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Bull fight

With the UK in the fourth year of the bear market, most fund managers remain distinctly gloomy, cursing poor investor sentiment and anaemic corporate earnings&#39 growth. But some investment managers believe the recent rally in mid-March and subsequent flurry of company activity mark the beginning of a bull market.

JO Hambro UK growth manager Mark Costar, a highly regarded fund manager with an impressive track record at previous employer Clerical Medical, insists the upturn shows that investor sentiment has started to turn around.

In particular, he believes the cash bids that were lodged for companies almost immediately following the rally indicate that the long-hoped for bull run is already under way.

He says: “We are seeing a resumption of corporate activity in the marketplace. This means that a £500m bid could inject £500m into the market. No one has said where the market may be in one year&#39s time but I think it will be substantially higher. We are in a bull market in all but name.”

That there has been a recent rally is not in question. At the time of going to press, the FTSE 100 had risen by around 16 per cent over three months.

Many fund managers attribute the surge to the certainty that the war in Iraq was going to be won convincingly. Others believe that war had already been priced in, arguing that the bounce was down to a brief boost to investor sentiment. Most agree, however, that the bull market has yet to emerge, citing the short-lived nature of the latest rally as clear evidence.

Liontrust Asset Management marketing director Jonathan Harbottle says: “The most notable aspect of this is that the rallies are getting shorter. When the market bounced in spring 2001, it lasted 43 days. In March this year, it lasted seven days.

“The reason is that there has been much more technical short selling which leads to more volatility. We are not in a bull market.”

In fact, Harbottle believes the market has some way to fall. Over the next 18 months, Liontrust expects the FTSE to slump to the 3,000 mark – roughly the level at which the fund manager believes the market is cheap. At 3,500 – a barrier that Liontrust expects the market to hit in the short term – Harbottle says the FTSE offers reasonable value.

Most investment companies agree with Liontrust&#39s view that UK stocks are currently cheaper than their US counterparts, with the result that fund managers running international portfolios tend to be underweight in America. But it is also a reflection of the widespread view that the UK economy, although stuttering, is reasonably robust relative to those of other major countries.

Invesco Perpetual income fund manager Neil Woodford says he does not hold high hopes for the global economy but expects the UK to fare reasonably well. He says: “We continue to see relatively strong domestic consumer-led momentum. The housing market is relatively robust, employment is still strong and Government spending, particularly on public sector wages, will grow in the coming year.”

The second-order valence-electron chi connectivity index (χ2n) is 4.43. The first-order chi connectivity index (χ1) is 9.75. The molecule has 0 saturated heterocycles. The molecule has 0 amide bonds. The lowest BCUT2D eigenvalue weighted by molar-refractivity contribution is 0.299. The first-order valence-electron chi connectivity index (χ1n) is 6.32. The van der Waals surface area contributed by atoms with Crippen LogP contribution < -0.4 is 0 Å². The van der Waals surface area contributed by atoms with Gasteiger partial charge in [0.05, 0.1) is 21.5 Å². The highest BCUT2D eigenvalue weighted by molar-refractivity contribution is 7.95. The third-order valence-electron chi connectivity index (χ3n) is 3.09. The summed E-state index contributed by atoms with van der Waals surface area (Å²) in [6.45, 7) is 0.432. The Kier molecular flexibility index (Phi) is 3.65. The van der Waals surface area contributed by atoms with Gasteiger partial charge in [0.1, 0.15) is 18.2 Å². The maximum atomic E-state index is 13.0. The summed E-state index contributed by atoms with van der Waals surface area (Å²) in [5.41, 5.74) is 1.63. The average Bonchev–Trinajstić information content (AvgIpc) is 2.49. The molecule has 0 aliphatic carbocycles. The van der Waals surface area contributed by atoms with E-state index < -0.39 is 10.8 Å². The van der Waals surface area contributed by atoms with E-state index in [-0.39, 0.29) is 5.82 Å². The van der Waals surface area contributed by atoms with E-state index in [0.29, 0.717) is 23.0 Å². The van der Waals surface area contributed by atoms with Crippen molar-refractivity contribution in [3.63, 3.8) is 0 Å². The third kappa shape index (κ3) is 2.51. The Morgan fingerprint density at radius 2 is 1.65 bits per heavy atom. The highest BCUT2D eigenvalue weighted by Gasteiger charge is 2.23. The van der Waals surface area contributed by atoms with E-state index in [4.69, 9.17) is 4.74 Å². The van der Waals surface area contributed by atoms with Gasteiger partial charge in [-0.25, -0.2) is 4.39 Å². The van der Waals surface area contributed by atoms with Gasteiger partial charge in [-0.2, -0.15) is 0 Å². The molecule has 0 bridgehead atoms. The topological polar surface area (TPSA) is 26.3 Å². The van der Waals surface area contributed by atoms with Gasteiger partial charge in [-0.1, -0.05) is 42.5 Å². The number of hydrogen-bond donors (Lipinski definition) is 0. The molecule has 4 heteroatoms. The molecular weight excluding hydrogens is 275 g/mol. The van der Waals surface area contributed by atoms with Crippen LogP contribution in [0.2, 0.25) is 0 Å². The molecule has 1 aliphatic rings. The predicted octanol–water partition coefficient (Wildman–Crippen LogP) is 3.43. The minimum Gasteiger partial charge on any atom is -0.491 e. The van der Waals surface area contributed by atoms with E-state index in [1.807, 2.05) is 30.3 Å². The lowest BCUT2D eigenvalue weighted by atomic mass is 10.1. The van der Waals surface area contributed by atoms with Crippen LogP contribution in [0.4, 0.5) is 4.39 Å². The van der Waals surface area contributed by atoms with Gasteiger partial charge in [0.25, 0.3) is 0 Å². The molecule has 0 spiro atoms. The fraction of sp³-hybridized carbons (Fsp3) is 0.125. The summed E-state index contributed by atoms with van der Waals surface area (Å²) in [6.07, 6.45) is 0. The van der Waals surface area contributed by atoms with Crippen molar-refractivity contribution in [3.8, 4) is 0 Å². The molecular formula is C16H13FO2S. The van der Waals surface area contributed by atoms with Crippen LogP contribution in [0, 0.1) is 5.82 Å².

He is also encouraged by the Bank of England&#39s recent decision to protect growth – and to guard against external deflationary pressures – by cutting base rates. Nevertheless, he says it would be “over-optimistic” to expect a strong equity market recovery this year as over-capacity, poor pricing power and weak growth will depress corporate profit growth.

Not all fund managers are as bearish as Woodford. Schroder UK alpha plus fund manager Richard Buxton is among those who believe there will be a volatile recovery in the near to medium term.

He says: “The recovery is most likely to be W-shaped, with some form of relief rally due to the removal of uncertainty in the Gulf. There will then possibly be a further retracement later in the year as economic data reveals that nobody spent any money during the whole of this period and things still looking pretty tough for the profit front.”

Nevertheless, Buxton believes there will be a final move up the W later in the year when there will be much greater certainty and confidence about a profits recovery in 2004. This is a view common to many fund managers, who believe it will be the corporate earnings&#39 data coming out later this year that will prove pivotal to any recovery.

Costar, however, believes such views are short-sighted. Although conceding that the economy is weak – he considers it likely that it will deter-iorate further as house prices fall and consumers rein in spending – Costar does not believe this necessarily affects the stockmarket. He says history shows that economic and stockmarket cycles do not necessarily coincide – a view supported by some IFAs.

Michael Philips proprietor Michael Both says: “The stockmarket leads the economic cycle, not the other way round. The stockmarket is usually past its peak when the economy is at its height. The FTSE could head back down again but if it continues as it has been, Costar may be proved right.”

Investor sentiment is crucial to Costar&#39s argument but it has been very poor this year.

Nevertheless, Costar bel-ieves investors are not only starting to recover their appetite for risk but are also gradually lowering their expectations of how quickly they expect to see returns. If this is the case, then the prognosis for the stockmarket is good. But unless there emerges strong evidence to back his argument, Costar will remain a lone voice in a market filled with bears.


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